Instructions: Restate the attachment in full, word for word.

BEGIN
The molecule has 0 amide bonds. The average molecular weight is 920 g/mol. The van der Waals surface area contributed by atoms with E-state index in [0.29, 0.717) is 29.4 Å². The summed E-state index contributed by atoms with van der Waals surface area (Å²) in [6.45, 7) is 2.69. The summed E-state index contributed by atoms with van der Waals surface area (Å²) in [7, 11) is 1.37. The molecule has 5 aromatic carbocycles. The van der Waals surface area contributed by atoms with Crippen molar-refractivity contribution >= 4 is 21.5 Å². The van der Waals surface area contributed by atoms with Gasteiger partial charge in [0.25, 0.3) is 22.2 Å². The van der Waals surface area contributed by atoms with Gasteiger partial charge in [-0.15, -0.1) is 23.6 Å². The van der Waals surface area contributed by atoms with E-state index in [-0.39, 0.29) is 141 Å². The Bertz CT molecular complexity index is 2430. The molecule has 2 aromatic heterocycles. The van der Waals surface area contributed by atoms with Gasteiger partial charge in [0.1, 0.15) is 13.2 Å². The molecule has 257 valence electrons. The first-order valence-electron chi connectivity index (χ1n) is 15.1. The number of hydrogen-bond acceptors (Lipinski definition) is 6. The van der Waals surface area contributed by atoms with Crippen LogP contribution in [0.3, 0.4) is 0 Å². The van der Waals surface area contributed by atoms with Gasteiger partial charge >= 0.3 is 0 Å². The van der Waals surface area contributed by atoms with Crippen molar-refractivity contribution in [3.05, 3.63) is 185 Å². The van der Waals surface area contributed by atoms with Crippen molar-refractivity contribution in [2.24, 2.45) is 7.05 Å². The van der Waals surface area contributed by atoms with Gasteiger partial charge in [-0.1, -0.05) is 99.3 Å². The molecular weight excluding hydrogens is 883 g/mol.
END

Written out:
The molecule has 0 amide bonds. The average molecular weight is 920 g/mol. The van der Waals surface area contributed by atoms with E-state index in [0.29, 0.717) is 29.4 Å². The summed E-state index contributed by atoms with van der Waals surface area (Å²) in [6.45, 7) is 2.69. The summed E-state index contributed by atoms with van der Waals surface area (Å²) in [7, 11) is 1.37. The molecule has 5 aromatic carbocycles. The van der Waals surface area contributed by atoms with Crippen molar-refractivity contribution >= 4 is 21.5 Å². The van der Waals surface area contributed by atoms with Gasteiger partial charge in [0.25, 0.3) is 22.2 Å². The van der Waals surface area contributed by atoms with Gasteiger partial charge in [-0.15, -0.1) is 23.6 Å². The van der Waals surface area contributed by atoms with E-state index in [-0.39, 0.29) is 141 Å². The Bertz CT molecular complexity index is 2430. The molecule has 2 aromatic heterocycles. The van der Waals surface area contributed by atoms with Gasteiger partial charge in [0.1, 0.15) is 13.2 Å². The molecule has 257 valence electrons. The first-order valence-electron chi connectivity index (χ1n) is 15.1. The number of hydrogen-bond acceptors (Lipinski definition) is 6. The van der Waals surface area contributed by atoms with Crippen LogP contribution in [0.3, 0.4) is 0 Å². The van der Waals surface area contributed by atoms with Gasteiger partial charge >= 0.3 is 0 Å². The van der Waals surface area contributed by atoms with Crippen molar-refractivity contribution in [3.05, 3.63) is 185 Å². The van der Waals surface area contributed by atoms with Crippen molar-refractivity contribution in [2.24, 2.45) is 7.05 Å². The van der Waals surface area contributed by atoms with Gasteiger partial charge in [-0.1, -0.05) is 99.3 Å². The molecular weight excluding hydrogens is 883 g/mol.